HBMCE is recognised as a significant research organisation. We are an Independent Research Organisation recognised by the UK Research Councils and a government-recognised Public Sector Research Establishment (PSRE). PSREs provide key scientific and technical inputs into the process of policy- and decision-making. They are positioned between the higher education sector on one hand and commercially funded research and development on the other to help maximise the benefits of public investment in research.

We deliver research through two main channels:

  • In-house research: we employ specialists some of whom are regarded as leaders in their field nationally and internationally
  • Collaborative research: we work with many partners to combine our expertise with that of the wider sector.


The research landscape is changing, driven by the opportunities and challenges presented by a changing world, new research technologies and changing funding models. This places a value on developing and strengthening partnerships within and outside of the heritage sector, including with Higher Education Institutions (HEIs) and Public Sector Research Establishments. The research we do and encourage is ‘applied research’ that supports our statutory duties and powers – it has a practical focus that offers unique opportunities for partners to contribute to and demonstrate genuine societal benefits and real-world impact.

We work with, and aim to build research partnerships with other organisations to:

  • maximise the impact of our own resources by combining them with others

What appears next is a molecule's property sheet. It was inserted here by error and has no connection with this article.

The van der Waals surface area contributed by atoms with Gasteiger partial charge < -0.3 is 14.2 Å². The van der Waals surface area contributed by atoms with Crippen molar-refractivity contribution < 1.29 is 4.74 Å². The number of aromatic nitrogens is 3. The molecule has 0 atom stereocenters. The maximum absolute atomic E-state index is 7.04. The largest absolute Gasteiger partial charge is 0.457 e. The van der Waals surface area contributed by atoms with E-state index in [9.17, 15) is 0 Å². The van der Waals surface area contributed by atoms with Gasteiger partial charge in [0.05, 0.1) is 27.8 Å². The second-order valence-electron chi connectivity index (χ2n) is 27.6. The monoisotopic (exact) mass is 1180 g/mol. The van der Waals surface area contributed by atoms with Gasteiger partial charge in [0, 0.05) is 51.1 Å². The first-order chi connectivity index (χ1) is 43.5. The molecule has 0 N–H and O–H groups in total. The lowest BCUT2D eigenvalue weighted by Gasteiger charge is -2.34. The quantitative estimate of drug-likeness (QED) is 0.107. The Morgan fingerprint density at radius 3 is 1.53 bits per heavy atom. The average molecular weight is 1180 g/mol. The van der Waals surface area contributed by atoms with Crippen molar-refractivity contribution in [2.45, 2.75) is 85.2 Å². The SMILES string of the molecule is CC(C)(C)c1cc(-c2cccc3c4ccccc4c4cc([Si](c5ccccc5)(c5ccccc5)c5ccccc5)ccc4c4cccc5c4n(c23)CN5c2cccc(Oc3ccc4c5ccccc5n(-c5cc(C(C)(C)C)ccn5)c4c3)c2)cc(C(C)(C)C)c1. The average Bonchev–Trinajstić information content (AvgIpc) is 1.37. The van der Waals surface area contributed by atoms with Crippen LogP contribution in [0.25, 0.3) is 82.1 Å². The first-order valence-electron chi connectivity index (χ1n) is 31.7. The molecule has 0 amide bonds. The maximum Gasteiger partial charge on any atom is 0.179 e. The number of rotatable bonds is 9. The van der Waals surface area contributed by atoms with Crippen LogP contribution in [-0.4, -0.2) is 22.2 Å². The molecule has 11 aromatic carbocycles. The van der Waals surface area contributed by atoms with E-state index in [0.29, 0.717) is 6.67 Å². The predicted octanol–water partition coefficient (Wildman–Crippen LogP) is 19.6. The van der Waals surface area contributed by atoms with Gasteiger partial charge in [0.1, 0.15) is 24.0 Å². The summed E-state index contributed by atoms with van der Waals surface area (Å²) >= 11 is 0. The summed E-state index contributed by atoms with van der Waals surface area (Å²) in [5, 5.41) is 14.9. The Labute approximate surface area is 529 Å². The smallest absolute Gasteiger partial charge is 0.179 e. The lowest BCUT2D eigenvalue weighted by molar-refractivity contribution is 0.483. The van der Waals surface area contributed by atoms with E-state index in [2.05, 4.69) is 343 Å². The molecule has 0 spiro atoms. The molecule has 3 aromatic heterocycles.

• influence the research approaches of others to secure benefits for historic environment management
  • access expertise not available within our own organisation, or within the heritage sector
  • access emerging technologies to support our work where it is not appropriate for us to be an early adopter
  • transfer knowledge and expertise into the sector to assist other organisations in undertaking research


Our approaches to collaboration include:

  • formal research partnerships with Higher Education Institutions individually and through consortia
  • providing supervision of post-graduate degrees
  • staff participation in collaborative projects
  • providing access to specialist collections and archives
  • providing comment, advice, guidance and standards
  • providing office facilities for project partners

We have identified a number of Research Themes which encompass the range of research activities that we believe will have the greatest impact on understanding, protecting, enjoying or championing our historic environment. By publishing these themes we want to show how our research supports our core roles as government advisor and licensed manager of the National Heritage Collection; as well as inspire and encourage partners to identify shared areas of interest and establish partnership working on research issues that we can’t ourselves undertake.

The themes are:
#value - Understanding the value of heritage to society
#understand - Discovering and understanding our heritage and assessing its significance
#diversify - Celebrating the cultural diversity of England
#adapt - Understanding risks, change and opportunities
#conserve – Caring for England’s most important heritage
#inform - Improving and developing heritage information management
#skill – Supporting and improving the heritage sector
#inspire – Inspiring others with our research
#innovate – Developing technology and tools

A fuller presentation of these themes is available at